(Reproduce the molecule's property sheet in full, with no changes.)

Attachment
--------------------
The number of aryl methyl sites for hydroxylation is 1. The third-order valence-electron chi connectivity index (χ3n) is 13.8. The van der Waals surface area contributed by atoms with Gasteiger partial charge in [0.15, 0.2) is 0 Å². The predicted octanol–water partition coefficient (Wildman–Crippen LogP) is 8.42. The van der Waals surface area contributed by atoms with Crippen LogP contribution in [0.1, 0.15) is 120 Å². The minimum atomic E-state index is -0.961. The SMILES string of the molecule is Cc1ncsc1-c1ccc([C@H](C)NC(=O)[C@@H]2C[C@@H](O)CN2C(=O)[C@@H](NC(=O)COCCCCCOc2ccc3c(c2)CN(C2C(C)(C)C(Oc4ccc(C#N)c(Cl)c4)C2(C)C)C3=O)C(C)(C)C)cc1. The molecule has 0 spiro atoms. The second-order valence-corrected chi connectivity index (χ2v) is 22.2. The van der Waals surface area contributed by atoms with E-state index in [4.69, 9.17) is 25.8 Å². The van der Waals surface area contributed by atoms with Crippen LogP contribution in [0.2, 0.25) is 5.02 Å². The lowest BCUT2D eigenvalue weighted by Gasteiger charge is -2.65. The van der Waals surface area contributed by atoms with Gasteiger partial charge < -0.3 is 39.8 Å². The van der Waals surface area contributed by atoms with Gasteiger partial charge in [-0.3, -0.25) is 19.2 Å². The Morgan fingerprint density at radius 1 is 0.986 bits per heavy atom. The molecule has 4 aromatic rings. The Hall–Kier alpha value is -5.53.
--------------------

The number of aryl methyl sites for hydroxylation is 1. The third-order valence-electron chi connectivity index (χ3n) is 13.8. The van der Waals surface area contributed by atoms with Gasteiger partial charge in [0.15, 0.2) is 0 Å². The predicted octanol–water partition coefficient (Wildman–Crippen LogP) is 8.42. The van der Waals surface area contributed by atoms with Crippen LogP contribution in [0.1, 0.15) is 120 Å². The minimum atomic E-state index is -0.961. The SMILES string of the molecule is Cc1ncsc1-c1ccc([C@H](C)NC(=O)[C@@H]2C[C@@H](O)CN2C(=O)[C@@H](NC(=O)COCCCCCOc2ccc3c(c2)CN(C2C(C)(C)C(Oc4ccc(C#N)c(Cl)c4)C2(C)C)C3=O)C(C)(C)C)cc1. The molecule has 0 spiro atoms. The second-order valence-corrected chi connectivity index (χ2v) is 22.2. The van der Waals surface area contributed by atoms with E-state index in [4.69, 9.17) is 25.8 Å². The van der Waals surface area contributed by atoms with Crippen LogP contribution in [0.2, 0.25) is 5.02 Å². The lowest BCUT2D eigenvalue weighted by Gasteiger charge is -2.65. The van der Waals surface area contributed by atoms with Gasteiger partial charge < -0.3 is 39.8 Å². The van der Waals surface area contributed by atoms with Gasteiger partial charge in [-0.3, -0.25) is 19.2 Å². The Morgan fingerprint density at radius 1 is 0.986 bits per heavy atom. The molecule has 4 aromatic rings. The Hall–Kier alpha value is -5.53.